Chris Pratt and the Crew are Back in the Marvel Universe, and Going Great Gunns!


ERIK YATES: Probably one of the most anticipated sequels of 2017 is the follow up to Marvel’s smash hit, Guardians of the Galaxy. Led by Chris Pratt’s fun-loving scavenger persona Star Lord/Peter Quill, Zoe Saldana’s deadly & serious Gamora, Dave Buatista’s ultra-literal Drax, Bradley Cooper’s destructive and fun raccoon character Rocket, and Vin Diesel’s now-adorable Baby Groot, The Guardians of the Galaxy have come back for another high stakes adventure set in the larger Marvel Universe that will eventually lead them to share the screen with Earth’s mightiest superheroes, The Avengers.

The first film was extremely well received due to its likeable characters, good humor, strong action, and killer soundtrack that served as Peter Quill’s own “Awesome Mix-tape #1” throughout the film. Gifted with a new mix-tape (Awesome Mix-tape #2) from his now deceased mother, at the end of the first film, you knew that Guardians Vol. 2 was going to continue that tradition of great tunes to tap your feet to as the gang fights the latest galactic foe.

While many have commented that Marvel does best with their origin story films, and get diminishing returns with subsequent outings, I’d argue against that when talking about Captain America’s films, and now when discussing Guardians of the Galaxy. I’ll just come out with some broad statements to sum up how I felt about seeing this sequel in all of its IMAX 3D glory: “More fun than Vol. 1”, and it’s “A sequel that is even better than the original”.

The heart of the film, continues to be the tight-knit community that this rag-tag band of unlikely heroes has formed together, even when they seem to be light years apart. Nothing feels forced.

By having already established each of these characters, and some of the mythos of Quill’s possible back story, such as having a mysteriously unknown father, it allowed Vol. 2 to simply dive right in to a very character driven action film that gives even secondary characters like Michael Rooker’s Yondu, Karen Gillan’s Nebula, and Pom Klementieff’s Mantis some really nice character arcs to add depth to this ever expanding Marvel Universe. Throw in a Tango & Cash reunion of Kurt Russell, as Ego, and Sylvester Stallone, as Stakar Ogord, and it’s even more fun. Some might say that this character-driven approach slows down the momentum in the middle, but I thought it only added to what was truly at stake by the time we reach the climax, which culminates with an amazing finish.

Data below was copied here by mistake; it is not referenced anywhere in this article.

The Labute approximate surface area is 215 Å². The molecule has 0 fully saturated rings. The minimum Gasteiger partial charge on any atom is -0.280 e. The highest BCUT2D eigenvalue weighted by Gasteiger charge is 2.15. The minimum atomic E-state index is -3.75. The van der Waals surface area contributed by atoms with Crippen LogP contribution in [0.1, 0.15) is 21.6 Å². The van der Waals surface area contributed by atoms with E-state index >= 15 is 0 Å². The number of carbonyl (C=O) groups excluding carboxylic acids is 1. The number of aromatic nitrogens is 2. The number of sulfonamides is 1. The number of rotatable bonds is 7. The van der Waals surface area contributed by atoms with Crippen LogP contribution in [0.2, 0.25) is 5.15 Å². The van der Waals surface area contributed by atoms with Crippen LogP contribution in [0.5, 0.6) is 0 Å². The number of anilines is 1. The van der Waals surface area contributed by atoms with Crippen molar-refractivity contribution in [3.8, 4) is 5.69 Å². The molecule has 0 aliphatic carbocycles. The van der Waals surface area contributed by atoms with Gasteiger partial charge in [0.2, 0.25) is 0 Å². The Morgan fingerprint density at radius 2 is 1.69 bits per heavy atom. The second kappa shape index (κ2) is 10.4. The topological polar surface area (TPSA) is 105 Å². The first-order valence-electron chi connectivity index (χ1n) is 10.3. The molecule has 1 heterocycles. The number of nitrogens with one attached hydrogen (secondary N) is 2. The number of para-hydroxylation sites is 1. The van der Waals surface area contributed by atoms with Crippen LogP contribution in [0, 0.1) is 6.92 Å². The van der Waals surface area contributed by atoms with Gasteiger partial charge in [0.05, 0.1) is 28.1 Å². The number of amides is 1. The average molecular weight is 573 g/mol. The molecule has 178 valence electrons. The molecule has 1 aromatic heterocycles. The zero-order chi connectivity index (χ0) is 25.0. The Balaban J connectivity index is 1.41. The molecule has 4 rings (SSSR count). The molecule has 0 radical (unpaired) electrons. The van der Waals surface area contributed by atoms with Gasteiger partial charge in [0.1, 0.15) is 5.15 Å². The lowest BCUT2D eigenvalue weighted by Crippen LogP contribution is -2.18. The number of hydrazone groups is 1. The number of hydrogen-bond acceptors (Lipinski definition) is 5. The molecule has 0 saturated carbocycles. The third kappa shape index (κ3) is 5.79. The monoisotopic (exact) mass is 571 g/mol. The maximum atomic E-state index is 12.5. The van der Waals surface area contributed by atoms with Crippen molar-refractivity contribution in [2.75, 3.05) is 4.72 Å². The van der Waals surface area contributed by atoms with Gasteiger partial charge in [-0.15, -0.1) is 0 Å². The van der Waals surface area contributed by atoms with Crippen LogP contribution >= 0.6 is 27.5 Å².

The heart of the film, however, continues to be the tight-knit community that this rag-tag band of unlikely heroes has formed together, even when they seem to be light years apart. Nothing feels forced. Taking place just a few months after the events of Vol. 1, Guardians of the Galaxy Vol. 2 continues to show these characters to be the same individuals that we last saw a couple of years ago. While they might have a little more chemistry, they are still gloriously rough around the edges.

JIM TUDOR: I agree with pretty much all of that; very good summation! And thanks for doing the heavy lifting; it frees me up to build on this point… Guardians of the Galaxy Vol. 2 is, in several ways, the ideal sequel. It’s true that there’s a terrific feeling of effortlessness (which, of course, it isn’t) in this film organically continuing the whole vibe, attitude and aesthetic of what came before. More importantly, Gunn and company resist any urge (more or less) to go bigger for the sake of going bigger. While I’m almost sure that Vol. 2 is indeed on a larger scale, it simply doesn’t feel like it. It’s a straight-up second helping of everything that worked so well before, and less of what didn’t. And, since everything pretty much worked last time, the latter part of the previous statement is moot.

As a Joss Whedon fan, it kind stinks to have to say that James Gunn (a St. Louis ex-pat, thank you very much. The opening flashback’s title card of “Missouri” got a huge cheer from our enthusiastic preview crowd) has succeeded where Whedon failed. It’s safe to say that Guardians 2 is the most hotly anticipated Marvel sequel since the second Avengers film, Age of Ultron. Ultron got bogged down and messy with its big-picture agenda and commitment to adding umpteen characters, concepts and locales. It’s scope, now de rigor for Marvel, what with the epic cast lists of the subsequent Captain America: Civil War and the upcoming Infinity War, makes the original 2012 Avengers seem kind of quaintly adorable in retrospect. One could conceivably look at its poster and think “six super-heroes? That’s it??” Guardians Vol. 2, meanwhile, keeps the rest of Marvel out of its own way, and tells a natural next-step tale in the saga of Peter Quill and company. Even Whedon’s trademark humor mixed with gravitas is better as co-opted by Gunn.

Kurt Russell is tremendous as the new character, Ego

It’s easy to forget that before they opened and were adored, both original films were considered offbeat risks for Marvel Studios, what with Avengers’ unprecedented on-screen teaming of established, wildly different super-heroes. (Never mind that they’ve been teamed successfully for decades in the source comics.) Guardians of the Galaxy was considered a risk because it was Guardians of the Galaxy. Marvel in space? A talking tree? Rocket Raccoon?? And based on a z-level comic book that never managed to sell, all placed on the shoulders of this guy Chris Pratt?